Schedule 4 sets out detailed rules for the calculation of Eligible Capital and identifies two types of capital (Tier 1 and Tier 2 Capital) that an AIFC- Incorporated TakafulOperator is permittedto recognise and which it is obliged to hold in specified ratios. Schedule 5 sets out the calculation for the MCR relating to Family Takaful Business and General Takaful Business. Schedule

6 identifies a more detailed methodology for calculating the PCR which involves a highly sensitiveanalysis of the different types of risk engendered by the Takaful Operator’s Takaful Business.

TRR 5.3 provides that an AIFC-Incorporated Takaful Operator may be permitted by the AFSA under certain circumstances to use its own internal models to calculate either the whole or a component of the PCR. However, it should be noted that the AFSA does not initially anticipate accepting applications for permission to use internal models.

TRR 5.4 sets out the “solvency control levels” which place various obligations upon an Takaful Operator should it become aware that its Eligible Capital has fallen below or close to either level. Guidance sets outs an indicative range of actions that AFSA may take on breach of either the MCR or the PCR.

Further provisions limit the circumstances in which an AIFC- Takaful Operator is permitted to reduce its Eligible Capitaland require an AIFC-Incorporated

Takaful Operator to notify the AFSA of all dividends and other distributions to shareholders.

TRR 6 - Investment

TRR 6.1 requires Takaful Operator i.e. all Takaful Operators including branches) to ensure that where they invest in assets they invest in assets that are secure, liquid, appropriately located and suitably diversified. Takaful Operators are required to invest in a mannerappropriate to their liabilities and only to invest in assets where they are able to assess and manage the risks involved. TRR 6.2 restricts Takaful Operator from investing in certain high risk assets and TRR 6.3 requiresTakaful Operator to maintain writtenrisk policies and procedures.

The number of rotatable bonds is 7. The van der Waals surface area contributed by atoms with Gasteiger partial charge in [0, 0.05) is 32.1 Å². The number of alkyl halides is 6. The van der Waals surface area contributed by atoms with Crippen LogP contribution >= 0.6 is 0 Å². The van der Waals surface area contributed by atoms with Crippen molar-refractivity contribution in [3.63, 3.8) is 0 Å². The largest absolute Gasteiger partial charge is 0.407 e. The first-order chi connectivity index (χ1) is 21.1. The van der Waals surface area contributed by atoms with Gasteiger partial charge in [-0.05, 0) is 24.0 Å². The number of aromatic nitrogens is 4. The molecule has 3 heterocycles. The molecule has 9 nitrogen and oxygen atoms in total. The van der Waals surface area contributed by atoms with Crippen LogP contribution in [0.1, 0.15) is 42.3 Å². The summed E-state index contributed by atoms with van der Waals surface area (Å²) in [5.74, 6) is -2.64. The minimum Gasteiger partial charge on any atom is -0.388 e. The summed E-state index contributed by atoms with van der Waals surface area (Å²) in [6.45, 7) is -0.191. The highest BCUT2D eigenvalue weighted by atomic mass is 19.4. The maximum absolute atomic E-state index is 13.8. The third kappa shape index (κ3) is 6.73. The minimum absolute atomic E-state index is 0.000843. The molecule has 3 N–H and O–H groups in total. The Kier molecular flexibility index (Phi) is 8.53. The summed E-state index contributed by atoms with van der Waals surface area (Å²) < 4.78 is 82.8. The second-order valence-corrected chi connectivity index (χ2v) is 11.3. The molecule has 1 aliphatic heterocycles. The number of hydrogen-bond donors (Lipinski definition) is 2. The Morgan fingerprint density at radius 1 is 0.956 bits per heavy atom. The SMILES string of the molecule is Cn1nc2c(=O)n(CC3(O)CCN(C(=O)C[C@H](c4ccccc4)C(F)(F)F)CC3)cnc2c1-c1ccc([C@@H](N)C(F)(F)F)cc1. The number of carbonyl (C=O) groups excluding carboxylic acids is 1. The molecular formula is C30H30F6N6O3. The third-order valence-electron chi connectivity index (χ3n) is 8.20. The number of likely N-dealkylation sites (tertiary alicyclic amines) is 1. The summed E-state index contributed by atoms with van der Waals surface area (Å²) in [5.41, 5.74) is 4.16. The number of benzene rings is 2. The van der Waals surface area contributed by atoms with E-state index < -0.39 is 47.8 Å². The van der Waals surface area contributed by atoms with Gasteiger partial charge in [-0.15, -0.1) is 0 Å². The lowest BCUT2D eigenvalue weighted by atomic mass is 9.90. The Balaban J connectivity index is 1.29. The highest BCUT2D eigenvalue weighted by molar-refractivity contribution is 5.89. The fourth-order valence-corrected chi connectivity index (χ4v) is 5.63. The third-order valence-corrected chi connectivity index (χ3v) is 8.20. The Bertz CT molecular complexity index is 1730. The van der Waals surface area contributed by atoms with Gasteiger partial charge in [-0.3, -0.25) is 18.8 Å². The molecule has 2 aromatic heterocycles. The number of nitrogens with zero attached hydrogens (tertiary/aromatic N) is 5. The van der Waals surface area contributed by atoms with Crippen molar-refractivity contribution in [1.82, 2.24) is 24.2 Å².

TRR 7 - Segregation of Family Takaful assets and liabilities

TRR 7 requires Takaful Operator carrying on Family Takaful Business to segregate the takaful liabilities and matching assets of the various categories of Family Takaful and to establish a fund to which Family Takaful Contracts are attributed. The effect of this is that such assets may only be used to meet obligations to the policyholders with respect to which the fund has been established. Limitations are placed by TRR 7.4 upon the use of assets in a Family Takaful Fund.

TRR 8 - Valuation

TRR 8 sets out rules regarding matching of Takaful Operator’s assets to liabilities, on the basis of a consistent and transparent economic valuation of those assets and liabilities. An economic valuation of assets and liabilities reflects the risk-adjusted presentvalues of their cash flows. The basic principle of measurement that a Takaful Operator must adopt as the basis of its accounting is specified as the IFRS.

TRR 8.1 requires a Takaful Operator to hold supporting assets of a value at least equal to the amount of its liabilities. TRR 8.2 sets out basic principles for the recognition and valuation of such assets and liabilities. TRR 8.3 identifies particular assets relating to General Takaful Business which require special treatment, namely premium liability, future claims payments and expected recoveries. TRR 8.4 takes a similarapproach for certainFamily Takaful assets and liabilities namely policy benefits due before the Solvency Reference Date (i.e. the date of measurement) and the net value of future policy benefits.

TRR 9 - Actuarial reporting

TRR 9 elaborates on the requirements for Insurers which are obliged to retain an Approved Actuary, requiring in particular that an Approved Actuary carry out annually an actuarial investigation to enable him to prepare a report about the insurer’s financial condition (a “financial condition report”) which is to be submitted to the AFSA annually at the time of the insurer’s annual regulatory return. The AFSA will also have a power to direct that financial condition reports more frequently than annually, and also to direct an insurer that the Approved Actuary is to carry out an investigation into any matter which the AFSA specifies.

TRR 7.2 requires Takaful Operators not required to appoint an Approved Actuary to consider annually whether to commission an independent actuary to report on its business, and to commission such a report at least once every 3 years.

TRR 10 – Takaful Operators that are members of Groups